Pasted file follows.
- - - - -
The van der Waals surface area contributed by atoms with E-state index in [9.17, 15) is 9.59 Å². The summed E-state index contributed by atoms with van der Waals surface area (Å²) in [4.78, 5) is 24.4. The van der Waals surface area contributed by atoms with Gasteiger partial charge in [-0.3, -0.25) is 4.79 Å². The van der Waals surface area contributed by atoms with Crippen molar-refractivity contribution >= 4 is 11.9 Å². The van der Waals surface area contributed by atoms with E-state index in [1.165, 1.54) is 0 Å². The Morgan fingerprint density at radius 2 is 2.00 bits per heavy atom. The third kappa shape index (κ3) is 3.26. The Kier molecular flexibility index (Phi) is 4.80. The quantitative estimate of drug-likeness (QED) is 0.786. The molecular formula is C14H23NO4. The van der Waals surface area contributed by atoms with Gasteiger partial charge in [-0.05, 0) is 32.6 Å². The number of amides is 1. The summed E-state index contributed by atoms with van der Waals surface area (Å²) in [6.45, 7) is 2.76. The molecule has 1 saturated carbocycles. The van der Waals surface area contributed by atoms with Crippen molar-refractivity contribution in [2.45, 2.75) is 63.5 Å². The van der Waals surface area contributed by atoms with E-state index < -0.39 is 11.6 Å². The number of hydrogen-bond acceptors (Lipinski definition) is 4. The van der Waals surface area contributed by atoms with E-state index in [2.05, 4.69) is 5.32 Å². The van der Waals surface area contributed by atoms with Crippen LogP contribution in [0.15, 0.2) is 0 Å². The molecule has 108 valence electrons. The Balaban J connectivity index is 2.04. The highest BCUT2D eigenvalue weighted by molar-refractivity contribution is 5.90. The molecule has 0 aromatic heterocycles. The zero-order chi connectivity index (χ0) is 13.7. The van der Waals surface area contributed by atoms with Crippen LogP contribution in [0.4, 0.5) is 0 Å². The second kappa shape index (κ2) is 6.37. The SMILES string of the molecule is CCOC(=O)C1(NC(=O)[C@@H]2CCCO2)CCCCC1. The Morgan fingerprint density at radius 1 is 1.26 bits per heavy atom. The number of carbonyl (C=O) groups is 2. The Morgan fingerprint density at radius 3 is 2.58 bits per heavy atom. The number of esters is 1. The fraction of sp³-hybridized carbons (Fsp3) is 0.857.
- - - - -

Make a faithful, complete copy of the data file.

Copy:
The van der Waals surface area contributed by atoms with E-state index in [9.17, 15) is 9.59 Å². The summed E-state index contributed by atoms with van der Waals surface area (Å²) in [4.78, 5) is 24.4. The van der Waals surface area contributed by atoms with Gasteiger partial charge in [-0.3, -0.25) is 4.79 Å². The van der Waals surface area contributed by atoms with Crippen molar-refractivity contribution >= 4 is 11.9 Å². The van der Waals surface area contributed by atoms with E-state index in [1.165, 1.54) is 0 Å². The Morgan fingerprint density at radius 2 is 2.00 bits per heavy atom. The third kappa shape index (κ3) is 3.26. The Kier molecular flexibility index (Phi) is 4.80. The quantitative estimate of drug-likeness (QED) is 0.786. The molecular formula is C14H23NO4. The van der Waals surface area contributed by atoms with Gasteiger partial charge in [-0.05, 0) is 32.6 Å². The number of amides is 1. The summed E-state index contributed by atoms with van der Waals surface area (Å²) in [6.45, 7) is 2.76. The molecule has 1 saturated carbocycles. The van der Waals surface area contributed by atoms with Crippen molar-refractivity contribution in [2.45, 2.75) is 63.5 Å². The van der Waals surface area contributed by atoms with E-state index < -0.39 is 11.6 Å². The number of hydrogen-bond acceptors (Lipinski definition) is 4. The van der Waals surface area contributed by atoms with E-state index in [2.05, 4.69) is 5.32 Å². The van der Waals surface area contributed by atoms with Crippen LogP contribution in [0.15, 0.2) is 0 Å². The molecule has 108 valence electrons. The Balaban J connectivity index is 2.04. The highest BCUT2D eigenvalue weighted by molar-refractivity contribution is 5.90. The molecule has 0 aromatic heterocycles. The zero-order chi connectivity index (χ0) is 13.7. The van der Waals surface area contributed by atoms with Crippen LogP contribution in [0.4, 0.5) is 0 Å². The second kappa shape index (κ2) is 6.37. The SMILES string of the molecule is CCOC(=O)C1(NC(=O)[C@@H]2CCCO2)CCCCC1. The Morgan fingerprint density at radius 1 is 1.26 bits per heavy atom. The number of carbonyl (C=O) groups is 2. The Morgan fingerprint density at radius 3 is 2.58 bits per heavy atom. The number of esters is 1. The fraction of sp³-hybridized carbons (Fsp3) is 0.857.